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1. Which of the following statements are true about momentum?

- Momentum is a vector quantity.
- The standard unit on momentum is the Joule.
- An object with mass will have momentum.
- An object which is moving at a constant speed has momentum.
- An object can be traveling eastward and slowing down; its momentum is westward.
- Momentum is a conserved quantity; the momentum of an object is never changed.
- The momentum of an object varies directly with the speed of the object.
- Two objects of different mass are moving at the same speed; the more massive object will have the greatest momentum.
- A less massive object can never have more momentum than a more massive object.
- Two identical objects are moving in opposite directions at the same speed. The forward moving object will have the greatest momentum.
- An object with a changing speed will have a changing momentum.

a. b. c. d. e. f. g. h. i. j. k. |

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Momentum |

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2. Which of the following are true about the relationship between momentum end energy?

- Momentum is a form of energy.
- If an object has momentum, then it must also have mechanical energy.
- If an object does not have momentum, then it definitely does not have mechanical energy either.
- Object A has more momentum than object B. Therefore, object A will also have more kinetic energy.
- Two objects of varying mass have the same momentum. The least massive of the two objects will have the greatest kinetic energy.

a. b. c. d. e. |

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Momentum |

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3. Which of the following statements are true about impulse?

- Impulse is a force.
- Impulse is a vector quantity.
- An object which is traveling east would experience a westward directed impulse in a collision.
- Objects involved in collisions encounter impulses.
- The Newton is the unit for impulse.
- The kg•m/s is equivalent to the units on impulse.
- An object which experiences a net impulse will definitely experience a momentum change.
- In a collision, the net impulse experienced by an object is equal to its momentum change.
- A force of 100 N acting for 0.1 seconds would provide an equivalent impulse as a force of 5 N acting for 2.0 seconds.

a. b. c. d. e. f. g. h. i. |

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Momentum and Impulse Connection |

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4. Which of the following statements are true about collisions?

- Two colliding objects will exert equal forces upon each other, even if their mass is significantly different.
- During a collision, an object always encounters an impulse and a change in momentum.
- During a collision, the impulse which an object experiences is equal to its velocity change.
- The velocity change of two respective objects involved in a collision will always be equal.
- While individual objects may change their velocity during a collision, the overall or total velocity of the colliding objects is conserved.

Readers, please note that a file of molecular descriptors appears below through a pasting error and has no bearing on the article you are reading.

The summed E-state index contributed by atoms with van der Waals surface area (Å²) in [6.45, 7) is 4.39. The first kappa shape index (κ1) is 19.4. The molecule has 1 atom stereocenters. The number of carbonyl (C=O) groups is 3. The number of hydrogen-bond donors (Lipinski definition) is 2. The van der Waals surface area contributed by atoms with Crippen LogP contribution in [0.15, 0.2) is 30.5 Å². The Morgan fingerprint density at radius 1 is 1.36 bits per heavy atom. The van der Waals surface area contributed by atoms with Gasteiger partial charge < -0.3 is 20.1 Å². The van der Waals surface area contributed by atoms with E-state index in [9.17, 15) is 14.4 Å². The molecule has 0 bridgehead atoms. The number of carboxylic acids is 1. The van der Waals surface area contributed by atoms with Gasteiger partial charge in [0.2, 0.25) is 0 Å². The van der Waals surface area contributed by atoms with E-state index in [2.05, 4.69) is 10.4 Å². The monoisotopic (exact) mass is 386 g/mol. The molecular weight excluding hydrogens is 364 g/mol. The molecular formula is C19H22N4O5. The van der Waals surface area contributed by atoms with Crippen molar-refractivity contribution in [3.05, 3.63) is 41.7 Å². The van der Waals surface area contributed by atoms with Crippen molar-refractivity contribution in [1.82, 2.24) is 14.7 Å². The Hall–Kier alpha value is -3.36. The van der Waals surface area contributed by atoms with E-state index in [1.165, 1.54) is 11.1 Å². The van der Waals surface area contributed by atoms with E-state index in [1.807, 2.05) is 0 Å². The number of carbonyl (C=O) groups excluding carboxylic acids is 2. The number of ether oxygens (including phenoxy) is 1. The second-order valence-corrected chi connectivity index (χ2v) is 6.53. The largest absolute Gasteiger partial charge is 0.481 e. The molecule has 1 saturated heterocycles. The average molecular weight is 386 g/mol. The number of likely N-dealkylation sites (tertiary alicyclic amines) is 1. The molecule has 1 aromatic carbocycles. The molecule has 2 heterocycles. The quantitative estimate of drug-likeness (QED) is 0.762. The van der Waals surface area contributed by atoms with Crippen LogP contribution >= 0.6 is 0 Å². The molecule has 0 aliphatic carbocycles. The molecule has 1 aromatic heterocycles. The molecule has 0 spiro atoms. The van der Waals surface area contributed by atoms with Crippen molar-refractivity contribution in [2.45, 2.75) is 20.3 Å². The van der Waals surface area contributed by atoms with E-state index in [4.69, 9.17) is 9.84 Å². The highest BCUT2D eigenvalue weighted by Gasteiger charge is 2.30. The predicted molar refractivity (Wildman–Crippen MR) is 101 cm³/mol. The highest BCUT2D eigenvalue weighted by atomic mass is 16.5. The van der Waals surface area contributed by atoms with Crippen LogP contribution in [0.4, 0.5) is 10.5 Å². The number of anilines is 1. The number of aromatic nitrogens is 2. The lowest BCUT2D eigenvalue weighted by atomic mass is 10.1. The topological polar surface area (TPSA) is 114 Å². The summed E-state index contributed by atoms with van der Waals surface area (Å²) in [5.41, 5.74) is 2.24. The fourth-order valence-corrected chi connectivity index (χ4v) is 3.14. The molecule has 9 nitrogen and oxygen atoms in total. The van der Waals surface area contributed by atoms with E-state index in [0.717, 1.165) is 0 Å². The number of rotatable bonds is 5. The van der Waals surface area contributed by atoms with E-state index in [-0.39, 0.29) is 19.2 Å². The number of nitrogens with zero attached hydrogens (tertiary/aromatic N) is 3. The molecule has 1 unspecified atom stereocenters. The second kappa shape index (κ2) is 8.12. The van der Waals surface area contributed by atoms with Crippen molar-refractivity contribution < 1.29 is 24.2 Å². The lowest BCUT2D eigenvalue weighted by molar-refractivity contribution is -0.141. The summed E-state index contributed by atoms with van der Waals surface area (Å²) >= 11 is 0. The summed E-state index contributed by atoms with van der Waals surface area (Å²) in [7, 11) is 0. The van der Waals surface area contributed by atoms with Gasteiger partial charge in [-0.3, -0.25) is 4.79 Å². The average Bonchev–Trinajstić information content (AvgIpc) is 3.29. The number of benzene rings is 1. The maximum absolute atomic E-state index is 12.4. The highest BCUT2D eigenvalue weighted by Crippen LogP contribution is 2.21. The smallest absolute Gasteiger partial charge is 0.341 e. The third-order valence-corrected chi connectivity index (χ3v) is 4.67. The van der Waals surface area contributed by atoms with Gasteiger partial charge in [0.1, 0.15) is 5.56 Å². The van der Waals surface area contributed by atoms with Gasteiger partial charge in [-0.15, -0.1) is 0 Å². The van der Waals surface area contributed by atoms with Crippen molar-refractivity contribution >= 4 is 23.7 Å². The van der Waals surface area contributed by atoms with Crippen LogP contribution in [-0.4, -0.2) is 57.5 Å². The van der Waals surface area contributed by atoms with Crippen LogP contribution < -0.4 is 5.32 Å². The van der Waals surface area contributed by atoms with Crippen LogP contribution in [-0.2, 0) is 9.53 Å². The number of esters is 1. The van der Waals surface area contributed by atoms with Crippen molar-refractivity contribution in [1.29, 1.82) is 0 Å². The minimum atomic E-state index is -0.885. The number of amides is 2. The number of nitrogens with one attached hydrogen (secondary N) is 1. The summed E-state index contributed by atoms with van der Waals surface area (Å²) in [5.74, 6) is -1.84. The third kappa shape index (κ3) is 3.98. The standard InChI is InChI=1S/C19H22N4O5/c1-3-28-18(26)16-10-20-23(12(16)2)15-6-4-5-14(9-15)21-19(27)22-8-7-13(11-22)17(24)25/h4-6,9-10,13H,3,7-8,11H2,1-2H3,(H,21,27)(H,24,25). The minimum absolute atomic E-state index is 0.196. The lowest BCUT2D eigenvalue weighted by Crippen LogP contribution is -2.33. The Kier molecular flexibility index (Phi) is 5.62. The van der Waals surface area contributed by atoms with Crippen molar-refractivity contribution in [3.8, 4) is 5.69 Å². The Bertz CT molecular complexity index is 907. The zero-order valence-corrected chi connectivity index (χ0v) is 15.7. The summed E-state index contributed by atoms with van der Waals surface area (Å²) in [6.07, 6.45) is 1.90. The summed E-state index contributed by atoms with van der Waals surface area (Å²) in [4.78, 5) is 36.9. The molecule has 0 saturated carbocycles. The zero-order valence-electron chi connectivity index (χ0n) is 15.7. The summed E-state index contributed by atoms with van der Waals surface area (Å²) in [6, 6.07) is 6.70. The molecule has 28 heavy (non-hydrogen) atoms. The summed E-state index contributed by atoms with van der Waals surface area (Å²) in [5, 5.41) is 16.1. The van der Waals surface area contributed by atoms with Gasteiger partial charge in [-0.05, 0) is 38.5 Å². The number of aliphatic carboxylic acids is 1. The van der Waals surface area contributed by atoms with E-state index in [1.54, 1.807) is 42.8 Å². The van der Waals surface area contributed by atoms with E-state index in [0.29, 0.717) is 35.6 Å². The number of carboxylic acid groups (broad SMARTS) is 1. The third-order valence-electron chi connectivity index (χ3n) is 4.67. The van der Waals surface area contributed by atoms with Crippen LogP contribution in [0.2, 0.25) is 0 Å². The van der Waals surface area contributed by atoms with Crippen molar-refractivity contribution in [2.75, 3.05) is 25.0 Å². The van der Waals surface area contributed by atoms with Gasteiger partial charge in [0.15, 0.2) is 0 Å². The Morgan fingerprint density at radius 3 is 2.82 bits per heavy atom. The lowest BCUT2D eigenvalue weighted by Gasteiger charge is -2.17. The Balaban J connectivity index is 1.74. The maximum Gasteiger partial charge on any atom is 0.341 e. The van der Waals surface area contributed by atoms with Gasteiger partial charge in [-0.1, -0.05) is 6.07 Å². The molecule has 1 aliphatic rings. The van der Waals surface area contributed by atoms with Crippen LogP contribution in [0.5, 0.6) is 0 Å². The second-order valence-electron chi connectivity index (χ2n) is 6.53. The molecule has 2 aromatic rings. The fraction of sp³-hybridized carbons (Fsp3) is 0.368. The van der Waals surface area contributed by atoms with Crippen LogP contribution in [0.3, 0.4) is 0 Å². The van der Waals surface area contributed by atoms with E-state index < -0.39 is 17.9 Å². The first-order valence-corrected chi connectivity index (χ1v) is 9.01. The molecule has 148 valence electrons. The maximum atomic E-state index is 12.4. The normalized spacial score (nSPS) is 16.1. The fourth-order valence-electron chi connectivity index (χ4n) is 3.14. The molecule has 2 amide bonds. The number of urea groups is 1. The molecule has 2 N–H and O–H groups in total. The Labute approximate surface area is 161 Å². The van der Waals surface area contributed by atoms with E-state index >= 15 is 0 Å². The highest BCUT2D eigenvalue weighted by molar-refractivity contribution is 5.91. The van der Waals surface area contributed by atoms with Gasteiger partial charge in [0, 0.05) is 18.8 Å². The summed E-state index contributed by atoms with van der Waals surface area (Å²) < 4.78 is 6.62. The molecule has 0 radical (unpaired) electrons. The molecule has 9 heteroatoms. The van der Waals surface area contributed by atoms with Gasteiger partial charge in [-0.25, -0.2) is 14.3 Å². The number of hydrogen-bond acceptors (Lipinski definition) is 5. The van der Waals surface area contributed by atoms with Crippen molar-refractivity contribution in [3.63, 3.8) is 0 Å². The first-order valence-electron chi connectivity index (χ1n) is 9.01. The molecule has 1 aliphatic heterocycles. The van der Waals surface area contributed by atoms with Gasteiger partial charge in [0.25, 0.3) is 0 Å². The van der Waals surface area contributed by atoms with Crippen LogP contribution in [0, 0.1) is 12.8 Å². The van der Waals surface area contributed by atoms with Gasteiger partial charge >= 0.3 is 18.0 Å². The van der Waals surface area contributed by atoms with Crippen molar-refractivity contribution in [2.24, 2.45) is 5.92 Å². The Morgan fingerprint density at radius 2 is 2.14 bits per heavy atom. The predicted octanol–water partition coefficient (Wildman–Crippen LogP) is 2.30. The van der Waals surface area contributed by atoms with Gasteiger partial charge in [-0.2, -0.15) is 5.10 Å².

- In a collision, the two colliding objects could have different acceleration values.
- In a collision between two objects of identical mass, the acceleration values could be different.
- Total momentum is always conserved between any two objects involved in a collision.
- When a moving object collides with a stationary object of identical mass, the stationary object encounters the greater collision force.
- When a moving object collides with a stationary object of identical mass, the stationary object encounters the greater momentum change.
- A moving object collides with a stationary object; the stationary object has significantly less mass. The stationary object encounters the greater collision force.
- A moving object collides with a stationary object; the stationary object has significantly less mass. The stationary object encounters the greater momentum change.

a. b. c. d. e. f. g. h. i. j. k. l. |

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Momentum and Impulse Connection || The Law of Action-Reaction (Revisited) |

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5. Which of the following statements are true about elastic and inelastic collisions?

- Perfectly elastic and perfectly inelastic collisions are the two opposite extremes along a continuum; where a particular collision lies along the continuum is dependent upon the amount kinetic energy which is conserved by the two objects.
- Most collisions tend to be partially to completely elastic.
- Momentum is conserved in an elastic collision but not in an inelastic collision.
- The kinetic energy of an object remains constant during an elastic collision.
- Elastic collisions occur when the collision force is a non-contact force.
- Most collisions are not inelastic because the collision forces cause energy of motion to be transformed into sound, light and thermal energy (to name a few).
- A ball is dropped from rest and collides with the ground. The higher that the ball rises upon collision with the ground, the more elastic that the collision is.
- A moving air track glider collides with a second stationary glider of identical mass. The first glider loses all of its kinetic energy during the collision as the second glider is set in motion with the same original speed as the first glider. Since the first glider lost all of its kinetic energy, this is a perfectly inelastic collision.
- The collision between a tennis ball and a tennis racket tends to be more elastic in nature than a collision between a halfback and linebacker in football.

a. b. c. d. e. f. g. h. i. |

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Momentum |

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